Productivity Commission highlights future challenges to Australian standard of living
17 Mar 2023|
Australia will enter a twilight era of economic lethargy and lower standards of living if the Productivity Commission’s stark warnings go unheeded.
“This report should serve as a wake up call of the dangers of handballing the hard tasks of real reform to subsequent generations,” ACCI chief executive Andrew McKellar said.
“If Australia stays on its present course, and fails to kickstart productivity growth, future incomes will be 40 per cent lower, and the working week five per cent longer. We simply cannot allow that to happen.
“Australia has slipped behind other nations, down ten places in the OECD’s productivity rankings in the five decades to 2020. It’s time to arrest that trend.
“Lifting productivity is the only way we will be able to afford the healthcare, education and disability support programs that Australians expect. And it’s the only pathway to being able to pay for the AUKUS program announced this week.
“Australia needs to get back on a path of strong productivity growth to sustain a high level of economic activity over the long term. We need to be doing much better than what has been the case for the past 20 years.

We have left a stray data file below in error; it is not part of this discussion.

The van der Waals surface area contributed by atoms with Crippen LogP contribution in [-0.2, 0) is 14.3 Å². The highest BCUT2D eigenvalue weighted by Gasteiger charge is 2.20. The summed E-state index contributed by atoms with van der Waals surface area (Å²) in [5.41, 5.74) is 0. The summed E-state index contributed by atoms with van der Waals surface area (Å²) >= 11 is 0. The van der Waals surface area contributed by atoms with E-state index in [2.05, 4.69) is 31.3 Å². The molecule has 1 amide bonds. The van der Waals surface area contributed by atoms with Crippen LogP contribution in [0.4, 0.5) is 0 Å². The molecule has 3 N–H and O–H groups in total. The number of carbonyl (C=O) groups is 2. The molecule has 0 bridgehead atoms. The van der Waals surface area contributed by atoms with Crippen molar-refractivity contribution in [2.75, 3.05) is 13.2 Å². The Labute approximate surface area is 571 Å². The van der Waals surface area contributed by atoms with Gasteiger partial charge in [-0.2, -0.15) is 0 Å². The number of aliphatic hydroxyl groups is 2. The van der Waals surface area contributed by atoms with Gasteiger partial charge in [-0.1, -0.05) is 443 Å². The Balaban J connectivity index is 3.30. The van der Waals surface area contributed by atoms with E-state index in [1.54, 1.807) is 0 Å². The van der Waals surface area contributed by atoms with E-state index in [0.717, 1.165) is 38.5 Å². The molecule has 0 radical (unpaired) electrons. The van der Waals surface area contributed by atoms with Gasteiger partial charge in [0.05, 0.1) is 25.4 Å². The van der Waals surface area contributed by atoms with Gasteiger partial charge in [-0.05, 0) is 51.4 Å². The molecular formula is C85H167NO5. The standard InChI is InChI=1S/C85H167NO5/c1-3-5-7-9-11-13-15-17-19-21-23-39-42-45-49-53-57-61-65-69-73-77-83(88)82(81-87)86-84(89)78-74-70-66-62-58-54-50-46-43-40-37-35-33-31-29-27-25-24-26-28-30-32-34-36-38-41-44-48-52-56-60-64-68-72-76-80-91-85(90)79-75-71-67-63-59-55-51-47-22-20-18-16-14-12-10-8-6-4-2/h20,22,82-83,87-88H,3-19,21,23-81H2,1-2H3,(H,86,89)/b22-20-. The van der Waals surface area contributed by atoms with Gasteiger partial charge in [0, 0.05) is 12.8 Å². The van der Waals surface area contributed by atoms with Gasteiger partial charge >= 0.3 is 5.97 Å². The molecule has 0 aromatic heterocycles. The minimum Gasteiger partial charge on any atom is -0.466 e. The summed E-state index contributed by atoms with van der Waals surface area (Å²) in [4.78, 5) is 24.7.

“By removing impediments, and better incentivising individuals and businesses to be innovative and invest, Australia can support an entrepreneurial business culture that is dynamic, resilient and competitive.
“Tax reform is fundamental. Australian businesses need a tax system that delivers the right mix of incentives that will make them globally competitive, stimulate investment in research and development, and support them in becoming more efficient and productive.
“The regulatory system must make it easy for businesses to establish, operate and grow in a dynamic, technology-driven economy. The primary aim must be on fit-for-purpose regulation that is simple and outcome-focused, rather than complicated and prescriptive.
“The ongoing digitisation of the economy is another enabler of productivity. Investment in software, information technology, digital literacy and innovation, particularly for newer firms, and small and medium enterprises. Digitisation offers businesses of all sizes in all sectors opportunities to grow and create jobs.
“A labour force that gives businesses access to the skills they need to innovate and the flexibility to improve the way they operate is essential. Getting the education and training settings right will be critical. We endorse the Productivity Commission’s call for better teaching and innovation in the education sector, and a more effective use of skilled migration.
“All this needs to occur amid a background of achieving net zero carbon emissions and the energy challenges that brings.
“This is a moment to be seized so we can leave subsequent generations a better Australia.